visibility in pop culture and society at large. But the whirlwind flow 
of global capital wreaks havoc upon vulnerable societies (cf. the 
looting of post-Soviet Russia, the currency meltdown in East Asia); 
multinational corporations increasingly visit depredations upon the 
Earth; and income inequality threatens to make the middle class a 
polite anachronism like Wurlitzer jukeboxes or poodle skirts.

We'll see which victory trumps the other. When the economics are on 
your side there's very little culture you can't buy: Just ask Rupert 
Murdoch. And suburban taxpayers need very little prodding to ask why 
universities cost so much if nobody can understand what the professors 
are saying. Hence the modern transformation of the university into a 
factory of knowledge, with talk of efficiency, accountability, and the 
suppressions the unionizing efforts of food-service workers and 
graduate students.

It used to be that you could tell the State Assembly that the 
University is a public good, and shouldn't be viewed like another 
listing on the NASDAQ. But nobody knows what a public good is anymore, 
and the only sort of organizational model that registers in the 
political imagination is the one touted on CNBC and Fast Company: That 
of the lean, merciless corporation complete with shareholders, 
quarterly reports, and the occasional round of layoffs. (The only other 
model of organizational purpose that people seem to be familiar with is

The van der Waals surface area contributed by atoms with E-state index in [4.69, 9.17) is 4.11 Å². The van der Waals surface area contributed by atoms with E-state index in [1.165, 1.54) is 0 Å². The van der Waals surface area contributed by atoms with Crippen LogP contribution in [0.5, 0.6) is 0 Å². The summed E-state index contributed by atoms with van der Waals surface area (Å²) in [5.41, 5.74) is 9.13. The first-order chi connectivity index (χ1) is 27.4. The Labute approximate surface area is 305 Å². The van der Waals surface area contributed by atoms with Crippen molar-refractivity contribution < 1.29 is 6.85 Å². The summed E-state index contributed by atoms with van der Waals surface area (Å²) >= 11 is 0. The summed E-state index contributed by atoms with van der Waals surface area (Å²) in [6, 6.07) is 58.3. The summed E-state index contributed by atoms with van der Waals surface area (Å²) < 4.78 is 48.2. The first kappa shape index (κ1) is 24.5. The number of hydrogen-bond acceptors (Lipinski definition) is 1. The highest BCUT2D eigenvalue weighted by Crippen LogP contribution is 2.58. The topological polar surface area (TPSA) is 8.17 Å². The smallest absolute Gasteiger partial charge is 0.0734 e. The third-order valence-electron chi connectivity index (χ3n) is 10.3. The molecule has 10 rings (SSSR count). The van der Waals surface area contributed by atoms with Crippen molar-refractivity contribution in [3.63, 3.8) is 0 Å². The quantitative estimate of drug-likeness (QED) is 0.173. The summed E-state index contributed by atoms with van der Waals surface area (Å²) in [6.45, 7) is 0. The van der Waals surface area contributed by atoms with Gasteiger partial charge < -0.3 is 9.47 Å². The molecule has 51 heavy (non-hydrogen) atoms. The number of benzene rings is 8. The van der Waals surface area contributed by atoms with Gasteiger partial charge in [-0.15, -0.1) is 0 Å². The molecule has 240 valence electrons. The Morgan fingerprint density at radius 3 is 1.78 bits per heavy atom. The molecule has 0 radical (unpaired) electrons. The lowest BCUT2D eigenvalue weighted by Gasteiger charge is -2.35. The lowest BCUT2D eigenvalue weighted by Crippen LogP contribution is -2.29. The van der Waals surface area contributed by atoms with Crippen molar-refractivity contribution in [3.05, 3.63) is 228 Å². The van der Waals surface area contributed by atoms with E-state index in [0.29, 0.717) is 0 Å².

that of the armed forces, which are driven by the notion of duty and 
loyalty: a difficult concept to graft onto the anarchic academy, to say 
the least.)

Svetlana asked what this discussion would sound like if you said 
"specialists" or "professionals" instead of "intellectuals". In some 
ways we're getting dangerously semantic, but to my ear professionals 
and specialists are different from intellectuals in that their worth to 
society is more obvious. Doctors and architects have their esoteric 
languages, like academics, but nobody doubts the need for those 
professions. People get sick. Buildings need to be designed. Even 
something obscure like usability consulting can be explained. "I help 
companies make their websites easier to use", you tell your aunt Jean 
over dinner, and she says "Do you ever work with Hotmail? Cause 
sometimes it's really confusing." She might not know the lingo, but she 
can understand what you do and why somebody might pay for it.

But what do academics do? They make more ideas? Do we really need that 
many new ideas?

This discussion has been of particular interest to me, not only because 
I've never had a single day of graduate education, or because my 
Bachelor's is from a thoroughly unimpressive school, but because the 
two career paths I've had any significant experience with -- journalism 
and software engineering -- are two in which academia is largely out of 
step with practice. Most of the writers I learned from didn't have 
journalism degrees, and many of my contemporaries at the college paper 
where I started writing snippy little book reviews went on to do 
respectable journalistic work without the benefit of a single class on 
the subject. And the computer science classes offered at most 
universities seem curiously split between 1) how to learn a flashy 
technology that will be obsolete before you graduate, or 2) how to 
learn arcane mathematics that would be of use to you if you were going 
to write a compiler or a new computer language. What's missing is the 
pragmatic stuff that's vitally important to almost every newcomer at a 
software company: How to stay in touch with new concepts and methods, 
how to write complex code with 10 other people that doesn't break every 
time you look at it, and how to continually improve your craft.

Obviously I'm not an intellectual in the academic sense. And since I